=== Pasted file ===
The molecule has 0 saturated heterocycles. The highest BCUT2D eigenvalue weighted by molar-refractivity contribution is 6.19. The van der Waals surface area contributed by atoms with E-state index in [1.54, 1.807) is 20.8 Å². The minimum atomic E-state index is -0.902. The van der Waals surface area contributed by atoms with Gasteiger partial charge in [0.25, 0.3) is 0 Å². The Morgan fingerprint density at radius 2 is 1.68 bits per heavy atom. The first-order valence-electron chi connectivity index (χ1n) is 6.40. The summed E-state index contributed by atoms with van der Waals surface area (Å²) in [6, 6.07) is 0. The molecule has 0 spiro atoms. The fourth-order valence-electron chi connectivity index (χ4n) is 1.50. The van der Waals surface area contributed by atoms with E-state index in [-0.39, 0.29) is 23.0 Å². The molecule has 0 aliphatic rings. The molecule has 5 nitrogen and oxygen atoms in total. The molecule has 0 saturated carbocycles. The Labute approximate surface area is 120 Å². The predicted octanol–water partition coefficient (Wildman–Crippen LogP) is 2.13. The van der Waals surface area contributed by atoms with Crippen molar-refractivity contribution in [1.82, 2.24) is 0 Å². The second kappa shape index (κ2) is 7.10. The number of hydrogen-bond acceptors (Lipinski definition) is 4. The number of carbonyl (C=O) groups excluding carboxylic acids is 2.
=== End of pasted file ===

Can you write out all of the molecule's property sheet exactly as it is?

The molecule has 0 saturated heterocycles. The highest BCUT2D eigenvalue weighted by molar-refractivity contribution is 6.19. The van der Waals surface area contributed by atoms with E-state index in [1.54, 1.807) is 20.8 Å². The minimum atomic E-state index is -0.902. The van der Waals surface area contributed by atoms with Gasteiger partial charge in [0.25, 0.3) is 0 Å². The Morgan fingerprint density at radius 2 is 1.68 bits per heavy atom. The first-order valence-electron chi connectivity index (χ1n) is 6.40. The summed E-state index contributed by atoms with van der Waals surface area (Å²) in [6, 6.07) is 0. The molecule has 0 spiro atoms. The fourth-order valence-electron chi connectivity index (χ4n) is 1.50. The van der Waals surface area contributed by atoms with E-state index in [-0.39, 0.29) is 23.0 Å². The molecule has 0 aliphatic rings. The molecule has 5 nitrogen and oxygen atoms in total. The molecule has 0 saturated carbocycles. The Labute approximate surface area is 120 Å². The predicted octanol–water partition coefficient (Wildman–Crippen LogP) is 2.13. The van der Waals surface area contributed by atoms with Crippen molar-refractivity contribution in [1.82, 2.24) is 0 Å². The second kappa shape index (κ2) is 7.10. The number of hydrogen-bond acceptors (Lipinski definition) is 4. The number of carbonyl (C=O) groups excluding carboxylic acids is 2.